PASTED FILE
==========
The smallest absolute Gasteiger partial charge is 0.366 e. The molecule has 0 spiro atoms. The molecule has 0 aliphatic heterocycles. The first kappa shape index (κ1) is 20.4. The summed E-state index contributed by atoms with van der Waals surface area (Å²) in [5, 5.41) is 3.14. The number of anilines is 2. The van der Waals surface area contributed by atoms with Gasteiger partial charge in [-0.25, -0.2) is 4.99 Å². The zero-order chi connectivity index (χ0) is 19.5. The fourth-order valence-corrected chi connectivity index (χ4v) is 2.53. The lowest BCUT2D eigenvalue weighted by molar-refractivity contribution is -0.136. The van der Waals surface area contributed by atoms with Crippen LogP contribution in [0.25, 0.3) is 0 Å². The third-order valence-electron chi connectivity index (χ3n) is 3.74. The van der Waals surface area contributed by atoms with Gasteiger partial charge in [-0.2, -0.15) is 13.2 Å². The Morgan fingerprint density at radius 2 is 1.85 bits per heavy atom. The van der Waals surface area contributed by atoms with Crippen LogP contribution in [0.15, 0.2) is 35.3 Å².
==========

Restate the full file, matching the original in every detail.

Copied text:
The smallest absolute Gasteiger partial charge is 0.366 e. The molecule has 0 spiro atoms. The molecule has 0 aliphatic heterocycles. The first kappa shape index (κ1) is 20.4. The summed E-state index contributed by atoms with van der Waals surface area (Å²) in [5, 5.41) is 3.14. The number of anilines is 2. The van der Waals surface area contributed by atoms with Gasteiger partial charge in [-0.25, -0.2) is 4.99 Å². The zero-order chi connectivity index (χ0) is 19.5. The fourth-order valence-corrected chi connectivity index (χ4v) is 2.53. The lowest BCUT2D eigenvalue weighted by molar-refractivity contribution is -0.136. The van der Waals surface area contributed by atoms with Crippen LogP contribution in [0.25, 0.3) is 0 Å². The third-order valence-electron chi connectivity index (χ3n) is 3.74. The van der Waals surface area contributed by atoms with Gasteiger partial charge in [-0.2, -0.15) is 13.2 Å². The Morgan fingerprint density at radius 2 is 1.85 bits per heavy atom. The van der Waals surface area contributed by atoms with Crippen LogP contribution in [0.15, 0.2) is 35.3 Å².